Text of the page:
Houston home sales continued to shine in May. Single-family home sales were up 11 percent compared to last year. Katy Texas home sales were flat for the month. The median price of a home sold in May hit a new all-time high of $235,000, while the average price of a Houston home was near a record at $302,362. Active listings were up 16.4 percent compared to May 2016. New home sales in Houston rose 4 percent year-over-year while new home sales dropped 14 percent in the Katy area.
More inventory on the market in Houston has been a key factor so far this year as global liquidity looks for a place to call home. This dynamic has helped to levitate Houston home sales through the first half of 2017. Lower interest rates are also helping the picture. I was receiving quotes as low as 3.625 percent this week.
The residential lease market showed a dramatic increase in volume, with closed leases of single-family homes rising 31 percent even as the average rent fell 4.2 percent from last year. Leases of condos shot up 46 percent in May even as the average rent fell 6.7 percent. Rents in the Katy area continue to be near cycle lows because that “strong demand” that local real estate pundits keep referencing is really more a strong search for affordability.
Looking at the distribution of actual sales during the month of May, that global liquidity play is easy to see. How did Houston manage an eleven percent rise in total home sales during the month? A 27.6 percent rise in luxury sales priced at $750,000 more helps explain the “strong demand”. These aren’t your garden variety Houstonians we are talking about. These are one percenters parking wealth in today’s bifurcated housing market. This has most definitely been a driver for Houston home sales so far this year. It’s also not sustainable. Just take a look at Houston’s average and median family wages if you want more clarification.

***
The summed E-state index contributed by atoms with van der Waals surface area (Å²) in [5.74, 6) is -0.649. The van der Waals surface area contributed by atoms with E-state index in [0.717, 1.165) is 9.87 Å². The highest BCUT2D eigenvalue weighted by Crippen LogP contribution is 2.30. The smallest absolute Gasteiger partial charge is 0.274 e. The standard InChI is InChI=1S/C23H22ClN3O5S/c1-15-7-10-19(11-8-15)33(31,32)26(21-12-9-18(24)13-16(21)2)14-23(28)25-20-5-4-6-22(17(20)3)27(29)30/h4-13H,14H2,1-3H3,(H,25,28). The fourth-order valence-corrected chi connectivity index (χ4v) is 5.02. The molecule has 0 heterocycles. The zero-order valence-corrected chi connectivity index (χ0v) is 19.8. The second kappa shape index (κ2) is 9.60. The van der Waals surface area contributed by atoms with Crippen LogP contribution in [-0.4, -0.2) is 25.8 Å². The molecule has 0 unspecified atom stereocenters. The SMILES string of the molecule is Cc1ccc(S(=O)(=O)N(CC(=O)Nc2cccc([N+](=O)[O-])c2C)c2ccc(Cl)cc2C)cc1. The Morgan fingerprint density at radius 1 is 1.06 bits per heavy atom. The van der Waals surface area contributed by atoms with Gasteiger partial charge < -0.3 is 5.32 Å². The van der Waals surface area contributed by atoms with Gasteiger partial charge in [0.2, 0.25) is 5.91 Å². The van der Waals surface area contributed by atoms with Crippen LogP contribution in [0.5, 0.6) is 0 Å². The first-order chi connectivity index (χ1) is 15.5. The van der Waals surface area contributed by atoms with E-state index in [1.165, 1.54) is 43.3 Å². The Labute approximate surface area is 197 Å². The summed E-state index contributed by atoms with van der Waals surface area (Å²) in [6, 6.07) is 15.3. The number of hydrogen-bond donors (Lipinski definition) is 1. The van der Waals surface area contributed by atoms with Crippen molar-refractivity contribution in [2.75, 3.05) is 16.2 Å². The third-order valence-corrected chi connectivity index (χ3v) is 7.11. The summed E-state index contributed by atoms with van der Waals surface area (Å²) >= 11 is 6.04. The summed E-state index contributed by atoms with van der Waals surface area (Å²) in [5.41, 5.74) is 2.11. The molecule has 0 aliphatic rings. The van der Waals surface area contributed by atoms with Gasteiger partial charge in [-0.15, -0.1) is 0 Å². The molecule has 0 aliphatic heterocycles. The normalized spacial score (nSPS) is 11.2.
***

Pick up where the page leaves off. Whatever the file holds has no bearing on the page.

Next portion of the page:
Stretching out to the burbs here in Katy, we can see a more stagnant housing market where prices are struggling to reach back up to that 2014 peak when oil prices tanked.
This week we saw WTI crude prices drop below $45 per barrel as surging supply meets weak global demand. Amusingly enough we also saw the Federal Reserve raise interest rates again even in the face of glaringly weak economic data. Even as the FOMC hiked rates by 25 basis points, real Treasury yields actually fell. Mortgage interest rates are now at 8-month lows. You couldn’t get a clearer picture that the Fed has lost all credibility if you tried.
But don’t take my word for it. Ask someone who has worked inside the Fed and seen the credibility gap first-hand. She understands how the Fed’s asset price distortions have manifested in the U.S. housing market.
“Despite what the realtors tell you, there will be ramifications that emanate from the largest age cohort in America failing to fulfill their designated role as first-time homebuyers in the current recovery. Millennials’ power-in-numbers will force the closure of the price gap between entry-level, move-up-to-after-second-child-born, and die-in homes. “ Danielle DiMartino Booth